Jeep Wrangler Interior Rehash
Buying a used vehicle always has its pros and cons. For many, the allure of the perceived good deal is often too tempting to pass up. When it comes to the ’97-’06 Jeep Wrangler TJ, you can now pick them up for a fraction of what they were going for just a few years ago. This is partly due to JK prices finally starting to settle.
We picked up this ’97 Wrangler a few months back for a deal, with the understanding that it was in need of some TLC. One of the most obvious areas of age was the interior. Spending most of its life in Southern California, the Wrangler was a pretty exciting East Coast find considering the lack of rust that’s more common for Jeeps in North Carolina. While we were thrilled about a frame and body with a clean bill of health, the inside of the 20-year-old Wrangler was in rough shape.
The interior issues were a mix of cosmetic and safety concerns. Thankfully, it’s a Jeep Wrangler TJ, and replacement parts are plentiful. Here, we’ll show you some of the more common wear points on the TJ and easy (and affordable) ways to fix them.
Despite how often you use your seat belt, we’d venture to guess that it’s probably been a while since you’ve closely examined its condition. Since you can pull the doors and top off the Wrangler (something the previous owner clearly did with frequency), the seat belts can break down due to constant sun exposure. As you can see, our Wrangler’s belts were sun-faded, brittle and tattered.
When it comes to replacement Jeep parts, Omix-ADA is one of the biggest names in the business. Our replacement seat belt kits (SKU 13202.12 and 13202.13) are designed as side-specific replacement belts for the ’97-’02 Wrangler. This setup is a 3-point design, just as what came stock.
The latching portion of the belt is slightly different from stock, so you will need to replace the end at the seat. To do so, you simply unbolt the Torx bolt from the bottom of the seat and use the replacement latch and bracket from Omix.
The new belts attach using the stock hardware. One thing that’s important to note is that the driver-side replacement belt does not come with a hookup for the latch sensor. We modified the wiring so the Jeep thinks the seat belt is always plugged in.
If you opened the door of a Toyota Corolla and found there wasn’t a shred of carpet, you’d likely be pretty shocked. On a Wrangler, it’s not uncommon for the carpet to be long gone. Again, this is another area the Omix-ADA has covered (literally). We picked up the company’s all-black Deluxe Carpet kit crafted specifically for the ’97-’06 TJ.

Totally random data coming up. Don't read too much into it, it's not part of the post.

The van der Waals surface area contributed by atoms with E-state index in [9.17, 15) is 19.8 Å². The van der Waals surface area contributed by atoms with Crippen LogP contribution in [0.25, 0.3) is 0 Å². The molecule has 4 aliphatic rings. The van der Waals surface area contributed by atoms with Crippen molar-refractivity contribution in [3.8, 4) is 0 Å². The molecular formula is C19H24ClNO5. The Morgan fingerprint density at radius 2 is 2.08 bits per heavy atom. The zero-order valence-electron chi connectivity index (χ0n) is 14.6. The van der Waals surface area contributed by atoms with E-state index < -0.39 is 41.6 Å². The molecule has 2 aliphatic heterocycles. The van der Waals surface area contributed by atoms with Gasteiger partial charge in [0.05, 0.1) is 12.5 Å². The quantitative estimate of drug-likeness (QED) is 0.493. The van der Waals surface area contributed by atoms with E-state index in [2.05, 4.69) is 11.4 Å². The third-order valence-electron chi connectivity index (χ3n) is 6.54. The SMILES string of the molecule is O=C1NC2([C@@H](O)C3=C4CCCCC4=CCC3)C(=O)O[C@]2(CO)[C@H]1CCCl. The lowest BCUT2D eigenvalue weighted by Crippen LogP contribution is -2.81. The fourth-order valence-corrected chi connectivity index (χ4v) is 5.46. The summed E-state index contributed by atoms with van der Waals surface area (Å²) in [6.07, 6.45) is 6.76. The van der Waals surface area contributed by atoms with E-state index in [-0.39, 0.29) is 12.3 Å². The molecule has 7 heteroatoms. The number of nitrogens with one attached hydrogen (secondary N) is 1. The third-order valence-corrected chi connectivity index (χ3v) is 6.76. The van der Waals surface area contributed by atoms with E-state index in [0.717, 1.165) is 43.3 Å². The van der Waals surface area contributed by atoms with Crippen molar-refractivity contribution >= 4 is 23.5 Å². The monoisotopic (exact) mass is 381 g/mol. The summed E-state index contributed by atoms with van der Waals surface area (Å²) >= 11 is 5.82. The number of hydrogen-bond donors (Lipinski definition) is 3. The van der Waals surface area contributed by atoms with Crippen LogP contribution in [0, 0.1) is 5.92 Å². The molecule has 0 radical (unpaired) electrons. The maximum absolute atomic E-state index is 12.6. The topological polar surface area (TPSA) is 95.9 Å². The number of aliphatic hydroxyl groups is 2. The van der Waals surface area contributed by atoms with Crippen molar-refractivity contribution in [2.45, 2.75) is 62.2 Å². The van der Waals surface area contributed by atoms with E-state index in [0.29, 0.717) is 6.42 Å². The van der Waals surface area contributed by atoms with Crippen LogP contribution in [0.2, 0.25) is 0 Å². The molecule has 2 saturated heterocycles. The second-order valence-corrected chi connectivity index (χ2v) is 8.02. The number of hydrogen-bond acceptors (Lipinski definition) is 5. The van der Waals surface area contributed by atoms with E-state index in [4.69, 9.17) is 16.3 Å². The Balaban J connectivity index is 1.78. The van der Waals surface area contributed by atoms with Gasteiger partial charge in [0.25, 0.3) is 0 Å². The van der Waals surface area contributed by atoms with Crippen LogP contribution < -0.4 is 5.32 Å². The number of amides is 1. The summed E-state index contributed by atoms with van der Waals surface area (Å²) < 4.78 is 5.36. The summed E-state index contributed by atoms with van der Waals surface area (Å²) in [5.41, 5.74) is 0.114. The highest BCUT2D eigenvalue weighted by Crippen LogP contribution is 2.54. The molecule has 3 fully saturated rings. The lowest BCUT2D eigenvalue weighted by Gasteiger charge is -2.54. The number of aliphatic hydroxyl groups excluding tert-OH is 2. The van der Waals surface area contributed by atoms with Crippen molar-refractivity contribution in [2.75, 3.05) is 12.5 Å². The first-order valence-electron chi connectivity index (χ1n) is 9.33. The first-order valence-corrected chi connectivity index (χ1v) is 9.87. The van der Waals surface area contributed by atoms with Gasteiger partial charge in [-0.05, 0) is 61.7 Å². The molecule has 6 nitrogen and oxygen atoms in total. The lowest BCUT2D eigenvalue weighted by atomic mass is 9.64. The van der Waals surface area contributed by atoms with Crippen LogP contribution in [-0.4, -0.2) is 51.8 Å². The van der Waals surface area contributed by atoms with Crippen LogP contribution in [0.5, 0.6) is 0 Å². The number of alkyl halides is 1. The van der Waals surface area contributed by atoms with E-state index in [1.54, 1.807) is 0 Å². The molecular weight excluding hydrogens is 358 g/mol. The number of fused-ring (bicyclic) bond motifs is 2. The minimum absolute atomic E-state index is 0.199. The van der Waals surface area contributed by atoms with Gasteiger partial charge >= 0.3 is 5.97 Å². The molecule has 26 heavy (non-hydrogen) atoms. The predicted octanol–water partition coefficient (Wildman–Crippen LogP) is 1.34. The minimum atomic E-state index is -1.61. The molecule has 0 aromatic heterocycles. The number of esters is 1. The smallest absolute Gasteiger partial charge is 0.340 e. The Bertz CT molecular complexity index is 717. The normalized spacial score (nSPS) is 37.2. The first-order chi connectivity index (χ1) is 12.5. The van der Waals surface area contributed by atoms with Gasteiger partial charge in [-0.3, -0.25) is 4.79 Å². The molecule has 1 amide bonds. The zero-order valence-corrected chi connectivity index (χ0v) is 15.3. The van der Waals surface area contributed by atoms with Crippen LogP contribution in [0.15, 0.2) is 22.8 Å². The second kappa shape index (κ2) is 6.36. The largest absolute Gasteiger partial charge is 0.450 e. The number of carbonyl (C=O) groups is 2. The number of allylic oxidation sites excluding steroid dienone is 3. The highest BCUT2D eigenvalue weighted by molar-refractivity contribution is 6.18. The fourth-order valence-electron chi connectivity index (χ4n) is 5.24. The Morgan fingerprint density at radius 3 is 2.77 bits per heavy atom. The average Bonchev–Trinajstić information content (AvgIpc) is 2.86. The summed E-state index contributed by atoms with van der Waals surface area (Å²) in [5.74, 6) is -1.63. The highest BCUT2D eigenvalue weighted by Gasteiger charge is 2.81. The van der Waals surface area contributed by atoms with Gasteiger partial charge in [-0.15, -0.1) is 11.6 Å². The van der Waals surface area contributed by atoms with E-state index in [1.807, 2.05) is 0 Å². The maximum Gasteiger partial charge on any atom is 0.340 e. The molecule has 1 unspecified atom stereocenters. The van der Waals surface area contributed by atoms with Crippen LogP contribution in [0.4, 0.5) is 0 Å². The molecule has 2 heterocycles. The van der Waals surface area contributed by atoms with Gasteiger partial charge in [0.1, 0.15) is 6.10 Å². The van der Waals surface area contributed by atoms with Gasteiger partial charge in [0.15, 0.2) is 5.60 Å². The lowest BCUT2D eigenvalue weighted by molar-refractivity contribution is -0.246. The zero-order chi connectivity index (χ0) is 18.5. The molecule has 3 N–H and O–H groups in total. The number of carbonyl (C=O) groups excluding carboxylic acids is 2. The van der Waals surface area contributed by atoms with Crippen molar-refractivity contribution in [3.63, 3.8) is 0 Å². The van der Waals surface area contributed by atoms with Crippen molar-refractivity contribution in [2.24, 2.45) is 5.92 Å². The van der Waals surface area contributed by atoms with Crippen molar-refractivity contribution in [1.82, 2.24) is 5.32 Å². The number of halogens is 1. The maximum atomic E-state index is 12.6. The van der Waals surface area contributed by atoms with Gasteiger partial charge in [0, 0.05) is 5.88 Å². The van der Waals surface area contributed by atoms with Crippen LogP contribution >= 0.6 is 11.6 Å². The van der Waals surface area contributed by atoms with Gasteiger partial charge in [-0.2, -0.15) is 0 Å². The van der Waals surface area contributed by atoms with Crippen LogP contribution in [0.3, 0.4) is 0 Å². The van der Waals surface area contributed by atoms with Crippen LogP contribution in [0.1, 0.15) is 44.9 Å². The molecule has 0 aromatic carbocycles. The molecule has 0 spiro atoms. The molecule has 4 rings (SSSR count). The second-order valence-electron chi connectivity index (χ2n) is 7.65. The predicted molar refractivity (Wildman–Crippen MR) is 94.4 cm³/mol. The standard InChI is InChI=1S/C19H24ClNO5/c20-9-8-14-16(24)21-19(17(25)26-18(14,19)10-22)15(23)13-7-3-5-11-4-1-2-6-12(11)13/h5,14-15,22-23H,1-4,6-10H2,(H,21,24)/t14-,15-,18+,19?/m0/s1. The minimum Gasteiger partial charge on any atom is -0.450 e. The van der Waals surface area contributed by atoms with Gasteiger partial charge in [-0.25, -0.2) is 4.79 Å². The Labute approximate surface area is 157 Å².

Omix understands that this carpet is likely going to get wet and dirty. That’s why the company uses a tufted polypropylene carpet, which is designed to be mildew and chemical solvent resistant. One of the things you’ll appreciate about the kit is how complete it is. In fact, it almost hides the fact that the tub’s original color was white. Apparently, someone wanted a yellow Jeep at some point, but didn’t want to pay to spray the inside as well. We call it the "Twinkie TJ."
A few notes on securing the carpet: While Omix provides a spray adhesive to help keep the carpet in place, we wanted to be able to easily remove it for cleaning. To do so, we picked up some 10-pound Velcro strips from our local hardware store. This keeps the carpet in place, while still allowing us to remove it if we need to.
Our final interior addition was a set of Rugged Ridge floor liners. Given that we just put fresh carpet in, we wanted an easy way to keep the floors clean. We’ve had these liners in a few of our Jeeps in the past and always found them easy to clean and very durable.
Minor Investment, Major Upgrade
For the relatively small investment, we made a huge impact in terms of interior quality and safety. By far our most important upgrade is the seat belts, but the carpet and liners make a difference in the sound and heat radiating off of the floor. We got lucky that the Jeep already had some halfway decent seat covers installed; now we can finally turn our attention to some of the more performance-related modifications. Check back soon to see the Twinkie’s continued transformation.